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annexed, as to render it inexpedient to hazard the attempt. In this movement, Major-General Stuart had the advance, and acted his part well. This officer rendered valuable service throughout the day. His bold use of artillery secured for us an important position, which, had the enemy possessed, might have commanded our left. At the close of the day, my troops held the ground which they had occupied in the morning. The next day we remained in position awaiting another attack. The enemy continued in heavy force west of the Antietam on our left, but made no further movement to the attack.

I refer you to the report of Major-General A. P. Hill for the operations of his command in the battle of Sharpsburg. Arriving upon the battle-field from Harper's Ferry at half-past two o'clock of the 17th, he reported to the commanding general, and was by him directed to take position on the right. I have not embraced the movements of his division, nor his killed and wour ded of that action, in my report.

Early in the morning of the 19th we recrossed the Potomac River into Virginia near Shepherdstown. The promptitude and success with which this movement was effected reflects the highest credit upon the skill and energy of Major Harman, chief quartermaster. In the evening, the command moved on the road leading to Martinsburg, except Lawton's brigade, (Colonel Lamar, of the Sixty-first Georgia, commanding,) which was left on the Potomac Heights.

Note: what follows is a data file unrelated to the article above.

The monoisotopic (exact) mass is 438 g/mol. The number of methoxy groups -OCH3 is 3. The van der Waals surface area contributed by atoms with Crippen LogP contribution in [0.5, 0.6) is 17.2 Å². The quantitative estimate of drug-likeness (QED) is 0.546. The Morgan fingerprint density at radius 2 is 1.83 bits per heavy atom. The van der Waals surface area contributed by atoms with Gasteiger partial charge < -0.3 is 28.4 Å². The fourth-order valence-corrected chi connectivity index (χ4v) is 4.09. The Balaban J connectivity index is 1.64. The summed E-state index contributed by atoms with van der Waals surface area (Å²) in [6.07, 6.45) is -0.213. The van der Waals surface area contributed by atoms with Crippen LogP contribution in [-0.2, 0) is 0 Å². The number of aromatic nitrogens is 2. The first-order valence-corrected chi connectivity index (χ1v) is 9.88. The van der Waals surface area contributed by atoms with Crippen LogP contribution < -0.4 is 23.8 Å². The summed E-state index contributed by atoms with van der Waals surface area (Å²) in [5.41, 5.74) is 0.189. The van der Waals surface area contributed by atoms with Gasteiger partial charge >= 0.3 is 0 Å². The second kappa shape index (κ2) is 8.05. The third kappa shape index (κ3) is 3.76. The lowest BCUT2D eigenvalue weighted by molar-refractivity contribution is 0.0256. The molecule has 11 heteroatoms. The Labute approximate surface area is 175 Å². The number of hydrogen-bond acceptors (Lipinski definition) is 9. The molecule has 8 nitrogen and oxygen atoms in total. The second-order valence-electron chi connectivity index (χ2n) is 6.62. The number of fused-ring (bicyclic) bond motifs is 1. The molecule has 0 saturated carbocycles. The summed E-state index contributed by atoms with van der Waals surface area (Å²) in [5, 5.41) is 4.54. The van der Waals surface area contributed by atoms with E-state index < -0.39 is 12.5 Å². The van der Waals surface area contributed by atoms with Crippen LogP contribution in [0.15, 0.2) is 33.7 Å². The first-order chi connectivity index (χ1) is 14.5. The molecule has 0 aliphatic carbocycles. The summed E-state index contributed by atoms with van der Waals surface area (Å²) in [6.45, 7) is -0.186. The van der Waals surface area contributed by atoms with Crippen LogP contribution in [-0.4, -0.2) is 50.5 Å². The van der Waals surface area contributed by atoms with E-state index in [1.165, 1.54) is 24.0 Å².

On the same day the enemy appeared in considerable force on the northern side of the Potomac, and commenced planting heavy batteries on its heights. In the evening, the Federals commenced crossing under the protection of their guns, driving off Lawton's brigade and General Pendleton's artillery. By morning, a considerable force had crossed over. Orders were dispatched to Generals Early and Hill, who had advanced some four miles on the Martinsburg road, to return and drive back the enemy. General Hill, who was in the advance, as he approached the town, formed his line of battle in two lines, the first composed of the brigades of Pender, Gregg, and Thomas, under the command of General Gregg, and the second of Lane's, Archer's, and Brockenbrough's brigades, under command of General Archer. General Early, with the brigades of Early, Trimble, and Hays, took position in the wood on the